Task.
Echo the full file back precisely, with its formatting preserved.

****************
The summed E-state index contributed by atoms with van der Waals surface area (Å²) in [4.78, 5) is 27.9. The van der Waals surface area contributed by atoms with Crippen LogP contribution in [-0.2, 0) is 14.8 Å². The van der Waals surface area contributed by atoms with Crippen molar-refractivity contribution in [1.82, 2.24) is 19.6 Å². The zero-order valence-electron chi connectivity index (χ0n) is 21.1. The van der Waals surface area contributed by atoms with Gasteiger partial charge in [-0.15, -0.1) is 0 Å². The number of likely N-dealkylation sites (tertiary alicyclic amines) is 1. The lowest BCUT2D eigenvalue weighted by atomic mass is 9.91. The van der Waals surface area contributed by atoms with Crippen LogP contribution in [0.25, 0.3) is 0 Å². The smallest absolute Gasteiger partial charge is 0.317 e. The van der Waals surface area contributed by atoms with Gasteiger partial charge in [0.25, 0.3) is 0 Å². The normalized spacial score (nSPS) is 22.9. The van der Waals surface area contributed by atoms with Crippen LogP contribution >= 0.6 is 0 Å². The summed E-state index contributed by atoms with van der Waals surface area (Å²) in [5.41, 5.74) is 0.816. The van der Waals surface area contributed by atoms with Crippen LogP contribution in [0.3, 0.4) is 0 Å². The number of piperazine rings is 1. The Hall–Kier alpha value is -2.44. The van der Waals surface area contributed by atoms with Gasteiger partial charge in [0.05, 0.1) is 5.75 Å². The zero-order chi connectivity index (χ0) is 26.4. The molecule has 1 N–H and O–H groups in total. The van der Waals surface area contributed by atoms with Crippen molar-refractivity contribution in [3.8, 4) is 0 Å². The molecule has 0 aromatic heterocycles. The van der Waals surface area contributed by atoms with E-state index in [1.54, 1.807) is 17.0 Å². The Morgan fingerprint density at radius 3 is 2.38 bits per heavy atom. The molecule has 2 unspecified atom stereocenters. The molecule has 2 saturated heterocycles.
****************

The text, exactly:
The summed E-state index contributed by atoms with van der Waals surface area (Å²) in [4.78, 5) is 27.9. The van der Waals surface area contributed by atoms with Crippen LogP contribution in [-0.2, 0) is 14.8 Å². The van der Waals surface area contributed by atoms with Crippen molar-refractivity contribution in [1.82, 2.24) is 19.6 Å². The zero-order valence-electron chi connectivity index (χ0n) is 21.1. The van der Waals surface area contributed by atoms with Gasteiger partial charge in [-0.15, -0.1) is 0 Å². The number of likely N-dealkylation sites (tertiary alicyclic amines) is 1. The lowest BCUT2D eigenvalue weighted by atomic mass is 9.91. The van der Waals surface area contributed by atoms with Crippen LogP contribution in [0.25, 0.3) is 0 Å². The smallest absolute Gasteiger partial charge is 0.317 e. The van der Waals surface area contributed by atoms with Gasteiger partial charge in [0.25, 0.3) is 0 Å². The normalized spacial score (nSPS) is 22.9. The van der Waals surface area contributed by atoms with Crippen LogP contribution >= 0.6 is 0 Å². The summed E-state index contributed by atoms with van der Waals surface area (Å²) in [5.41, 5.74) is 0.816. The van der Waals surface area contributed by atoms with Crippen LogP contribution in [0.3, 0.4) is 0 Å². The number of piperazine rings is 1. The Hall–Kier alpha value is -2.44. The van der Waals surface area contributed by atoms with Gasteiger partial charge in [0.05, 0.1) is 5.75 Å². The zero-order chi connectivity index (χ0) is 26.4. The molecule has 1 N–H and O–H groups in total. The van der Waals surface area contributed by atoms with Crippen molar-refractivity contribution in [3.8, 4) is 0 Å². The molecule has 0 aromatic heterocycles. The van der Waals surface area contributed by atoms with E-state index in [1.54, 1.807) is 17.0 Å². The Morgan fingerprint density at radius 3 is 2.38 bits per heavy atom. The molecule has 2 unspecified atom stereocenters. The molecule has 2 saturated heterocycles.